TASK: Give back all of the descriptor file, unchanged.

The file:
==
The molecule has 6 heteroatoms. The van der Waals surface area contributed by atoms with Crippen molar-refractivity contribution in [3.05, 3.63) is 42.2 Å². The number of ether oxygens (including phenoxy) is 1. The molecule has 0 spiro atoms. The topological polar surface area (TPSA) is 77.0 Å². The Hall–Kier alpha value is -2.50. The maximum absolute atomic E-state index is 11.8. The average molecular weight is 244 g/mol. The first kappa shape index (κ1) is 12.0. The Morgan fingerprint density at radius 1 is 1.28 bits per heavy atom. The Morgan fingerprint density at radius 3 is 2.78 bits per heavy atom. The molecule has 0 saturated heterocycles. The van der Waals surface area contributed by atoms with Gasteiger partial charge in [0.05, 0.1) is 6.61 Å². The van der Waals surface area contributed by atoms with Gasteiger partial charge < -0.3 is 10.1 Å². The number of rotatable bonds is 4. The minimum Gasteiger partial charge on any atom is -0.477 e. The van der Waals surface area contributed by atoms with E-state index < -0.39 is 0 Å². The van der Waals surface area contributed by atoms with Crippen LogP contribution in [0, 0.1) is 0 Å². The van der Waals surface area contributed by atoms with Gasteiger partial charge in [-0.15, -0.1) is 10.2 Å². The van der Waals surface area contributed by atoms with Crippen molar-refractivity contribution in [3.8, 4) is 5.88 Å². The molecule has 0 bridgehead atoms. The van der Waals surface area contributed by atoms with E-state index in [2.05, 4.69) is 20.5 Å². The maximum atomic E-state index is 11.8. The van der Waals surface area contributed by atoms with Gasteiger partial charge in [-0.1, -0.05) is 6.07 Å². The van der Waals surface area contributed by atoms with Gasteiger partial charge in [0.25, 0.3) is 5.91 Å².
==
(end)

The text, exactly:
The molecule has 6 heteroatoms. The van der Waals surface area contributed by atoms with Crippen molar-refractivity contribution in [3.05, 3.63) is 42.2 Å². The number of ether oxygens (including phenoxy) is 1. The molecule has 0 spiro atoms. The topological polar surface area (TPSA) is 77.0 Å². The Hall–Kier alpha value is -2.50. The maximum absolute atomic E-state index is 11.8. The average molecular weight is 244 g/mol. The first kappa shape index (κ1) is 12.0. The Morgan fingerprint density at radius 1 is 1.28 bits per heavy atom. The Morgan fingerprint density at radius 3 is 2.78 bits per heavy atom. The molecule has 0 saturated heterocycles. The van der Waals surface area contributed by atoms with Gasteiger partial charge in [0.05, 0.1) is 6.61 Å². The van der Waals surface area contributed by atoms with Gasteiger partial charge < -0.3 is 10.1 Å². The number of rotatable bonds is 4. The minimum Gasteiger partial charge on any atom is -0.477 e. The van der Waals surface area contributed by atoms with E-state index < -0.39 is 0 Å². The van der Waals surface area contributed by atoms with Crippen LogP contribution in [0, 0.1) is 0 Å². The van der Waals surface area contributed by atoms with Gasteiger partial charge in [-0.15, -0.1) is 10.2 Å². The van der Waals surface area contributed by atoms with Crippen molar-refractivity contribution in [3.8, 4) is 5.88 Å². The molecule has 0 bridgehead atoms. The van der Waals surface area contributed by atoms with E-state index in [2.05, 4.69) is 20.5 Å². The maximum atomic E-state index is 11.8. The van der Waals surface area contributed by atoms with Gasteiger partial charge in [-0.1, -0.05) is 6.07 Å². The van der Waals surface area contributed by atoms with Gasteiger partial charge in [0.25, 0.3) is 5.91 Å².